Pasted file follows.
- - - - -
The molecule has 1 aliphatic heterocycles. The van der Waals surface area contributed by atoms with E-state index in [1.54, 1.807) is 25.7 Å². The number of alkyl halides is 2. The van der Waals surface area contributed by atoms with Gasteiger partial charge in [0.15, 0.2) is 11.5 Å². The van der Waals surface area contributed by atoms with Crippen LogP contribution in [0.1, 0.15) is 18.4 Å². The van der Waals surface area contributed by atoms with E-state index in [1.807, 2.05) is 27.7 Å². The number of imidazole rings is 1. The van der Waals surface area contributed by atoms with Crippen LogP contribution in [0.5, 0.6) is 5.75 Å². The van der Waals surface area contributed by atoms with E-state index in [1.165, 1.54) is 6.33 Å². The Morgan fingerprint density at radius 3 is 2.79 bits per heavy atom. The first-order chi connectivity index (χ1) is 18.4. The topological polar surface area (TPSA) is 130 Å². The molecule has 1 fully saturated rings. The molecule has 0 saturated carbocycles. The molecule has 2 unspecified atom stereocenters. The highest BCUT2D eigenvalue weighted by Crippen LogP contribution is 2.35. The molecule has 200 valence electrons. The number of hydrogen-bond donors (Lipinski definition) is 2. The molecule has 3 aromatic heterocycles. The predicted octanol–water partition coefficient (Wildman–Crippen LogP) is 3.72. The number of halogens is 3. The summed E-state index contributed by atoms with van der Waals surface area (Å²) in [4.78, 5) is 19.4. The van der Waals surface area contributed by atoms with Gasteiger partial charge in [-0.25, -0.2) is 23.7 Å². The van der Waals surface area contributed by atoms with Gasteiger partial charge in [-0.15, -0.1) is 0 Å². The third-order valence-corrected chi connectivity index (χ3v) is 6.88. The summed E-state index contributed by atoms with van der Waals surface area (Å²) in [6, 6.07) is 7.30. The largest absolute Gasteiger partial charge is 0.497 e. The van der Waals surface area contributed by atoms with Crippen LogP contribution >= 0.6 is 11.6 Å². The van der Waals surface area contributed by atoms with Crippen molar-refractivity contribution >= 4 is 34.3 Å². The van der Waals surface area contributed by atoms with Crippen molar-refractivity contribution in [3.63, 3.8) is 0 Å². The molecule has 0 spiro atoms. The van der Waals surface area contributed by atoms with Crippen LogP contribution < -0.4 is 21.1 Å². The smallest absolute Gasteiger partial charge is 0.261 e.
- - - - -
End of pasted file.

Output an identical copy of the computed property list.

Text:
The molecule has 1 aliphatic heterocycles. The van der Waals surface area contributed by atoms with E-state index in [1.54, 1.807) is 25.7 Å². The number of alkyl halides is 2. The van der Waals surface area contributed by atoms with Gasteiger partial charge in [0.15, 0.2) is 11.5 Å². The van der Waals surface area contributed by atoms with Crippen LogP contribution in [0.1, 0.15) is 18.4 Å². The van der Waals surface area contributed by atoms with E-state index in [1.807, 2.05) is 27.7 Å². The number of imidazole rings is 1. The van der Waals surface area contributed by atoms with Crippen LogP contribution in [0.5, 0.6) is 5.75 Å². The van der Waals surface area contributed by atoms with E-state index in [1.165, 1.54) is 6.33 Å². The Morgan fingerprint density at radius 3 is 2.79 bits per heavy atom. The first-order chi connectivity index (χ1) is 18.4. The topological polar surface area (TPSA) is 130 Å². The molecule has 1 fully saturated rings. The molecule has 0 saturated carbocycles. The molecule has 2 unspecified atom stereocenters. The highest BCUT2D eigenvalue weighted by Crippen LogP contribution is 2.35. The molecule has 200 valence electrons. The number of hydrogen-bond donors (Lipinski definition) is 2. The molecule has 3 aromatic heterocycles. The predicted octanol–water partition coefficient (Wildman–Crippen LogP) is 3.72. The number of halogens is 3. The summed E-state index contributed by atoms with van der Waals surface area (Å²) in [4.78, 5) is 19.4. The van der Waals surface area contributed by atoms with Gasteiger partial charge in [-0.25, -0.2) is 23.7 Å². The van der Waals surface area contributed by atoms with Gasteiger partial charge in [-0.15, -0.1) is 0 Å². The third-order valence-corrected chi connectivity index (χ3v) is 6.88. The summed E-state index contributed by atoms with van der Waals surface area (Å²) in [6, 6.07) is 7.30. The largest absolute Gasteiger partial charge is 0.497 e. The van der Waals surface area contributed by atoms with Crippen LogP contribution >= 0.6 is 11.6 Å². The van der Waals surface area contributed by atoms with Crippen molar-refractivity contribution >= 4 is 34.3 Å². The van der Waals surface area contributed by atoms with Crippen molar-refractivity contribution in [3.63, 3.8) is 0 Å². The molecule has 0 spiro atoms. The van der Waals surface area contributed by atoms with Crippen LogP contribution < -0.4 is 21.1 Å². The smallest absolute Gasteiger partial charge is 0.261 e.